Green MEP Heidi Hautala has come under fire for what some perceive as her attempt to attenuate a proposed European Parliament resolution calling for asset freezes and visa denials for more than 30 Russian nationals believed to have played a role in the death of anti-corruption lawyer Sergei Magnitsky.
An article by the online publication the Daily Beast referred to leaked emails in which Hautala reportedly lashed out at what she allegedly termed Europe's "obsession" with "targetting" Russian President Vladimir Putin. It also quoted unnamed sources accusing the Green MEP of opposing the mention of Magnitsky's name in the resolution.
Petri Sarvamaa, a conservative National Coalition Party MEP and former Yle reporter, commented on the Daily Beast article, which takes Hautala to task for allegedly pandering to the interests of Russia. Sarvamaa said in a tweet on Wednesday that he couldn't comment on Hautala's motives for her position on the resolution.
"I can only confirm that with respect to the matter of naming Magnitsky, Hautala actively pulled in the same direction as the Kremlin," he declared in the same tweet.
"I mean that it is not in the Kremlin's interests for Magnitsky to be associated with human rights in EU regulations. Russia does not like the EU talking about him," Sarvamaa told Yle.
"I absolutely do not claim that she is consciously seeking Russia's interests. I only said that in this matter, she [appeared to have] a common interest. I don't know her motives or why she has been so energetic about it," he continued.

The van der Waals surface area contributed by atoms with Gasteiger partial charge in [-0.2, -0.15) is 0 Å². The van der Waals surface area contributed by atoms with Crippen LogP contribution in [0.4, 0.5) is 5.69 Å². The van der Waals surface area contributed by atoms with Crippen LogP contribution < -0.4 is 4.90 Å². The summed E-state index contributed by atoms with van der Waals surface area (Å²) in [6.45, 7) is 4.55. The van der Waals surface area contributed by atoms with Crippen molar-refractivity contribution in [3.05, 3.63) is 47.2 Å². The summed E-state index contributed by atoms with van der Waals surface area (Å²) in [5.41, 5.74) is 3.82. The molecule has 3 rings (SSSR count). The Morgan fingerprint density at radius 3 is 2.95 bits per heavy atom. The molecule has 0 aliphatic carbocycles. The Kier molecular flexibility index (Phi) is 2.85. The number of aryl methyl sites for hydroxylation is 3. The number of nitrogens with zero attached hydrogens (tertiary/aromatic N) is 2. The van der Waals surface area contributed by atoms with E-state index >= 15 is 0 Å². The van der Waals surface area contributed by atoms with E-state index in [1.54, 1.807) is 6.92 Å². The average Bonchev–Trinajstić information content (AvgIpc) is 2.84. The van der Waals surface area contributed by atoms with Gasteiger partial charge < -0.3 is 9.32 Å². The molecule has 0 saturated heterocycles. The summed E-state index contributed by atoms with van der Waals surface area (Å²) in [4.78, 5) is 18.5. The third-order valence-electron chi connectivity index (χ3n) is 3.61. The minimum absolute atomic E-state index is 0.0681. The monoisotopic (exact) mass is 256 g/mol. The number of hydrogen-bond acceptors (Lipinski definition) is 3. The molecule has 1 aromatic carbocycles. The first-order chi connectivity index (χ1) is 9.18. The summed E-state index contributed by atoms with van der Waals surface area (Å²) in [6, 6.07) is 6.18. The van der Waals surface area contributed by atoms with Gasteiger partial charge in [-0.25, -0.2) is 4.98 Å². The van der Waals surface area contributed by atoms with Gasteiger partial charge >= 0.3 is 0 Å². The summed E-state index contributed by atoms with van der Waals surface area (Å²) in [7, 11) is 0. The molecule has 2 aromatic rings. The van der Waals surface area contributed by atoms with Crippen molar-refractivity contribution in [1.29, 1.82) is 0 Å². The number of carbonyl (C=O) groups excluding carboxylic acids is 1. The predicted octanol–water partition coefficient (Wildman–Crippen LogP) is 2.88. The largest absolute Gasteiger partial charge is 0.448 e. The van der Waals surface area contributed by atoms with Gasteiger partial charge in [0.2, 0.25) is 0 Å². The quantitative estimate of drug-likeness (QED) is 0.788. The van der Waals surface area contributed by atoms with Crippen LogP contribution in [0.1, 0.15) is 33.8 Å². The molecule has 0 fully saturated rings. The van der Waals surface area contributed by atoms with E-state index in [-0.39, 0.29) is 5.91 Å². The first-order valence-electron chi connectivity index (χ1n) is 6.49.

Hautala: "My position is clear"
Hautala has disputed the accusations reported in the Daily Beast that she was playing up to Russia, stressing that she supports the resolution.
"My position is extremely clear: I fully support the EU's personal sanctions for human rights violations," she told Yle.
Hautala is one of three MEPs from the Green bloc in the European Parliament who have tabled objections to the proposal.
"EU directives are not named after private individuals," she declared.
Sanctioning human rights violations
Magnitsky was a Russian anti-corruption lawyer specialising in accounting who died in police custody in 2009. Legislation named after him in the US imposes sanctions against Russians suspected of playing a role in his death.
The Netherlands has suggested that the EU should also introduce similar regulations to apply sanctions in the event of human rights violations. An official working group is currently considering the issue.
The European Parliament's resolution aims to support these efforts. However no progress has yet been made in drawing up draft regulations.
MEP Sarvamaa said that any proposed directive should specifically mention Magnitsky, although the regulations would not exclusively target Moscow, but would be applied to similar human rights abuses.
"It would mostly draw attention and it would send a strong signal from the EU because this is such an infamous case internationally," Sarvamaa added.
Magnitsky was working for an investment fund run by the US-born financier and economist Bill Browder when he was arrested by Russian authorities. Since Magnitsky's death, Browder has campaigned to have similar laws introduced in different countries.
Browder took note of Hautala's objections to naming the resolution after Magnitsky and also took to Twitter to call her out for her position.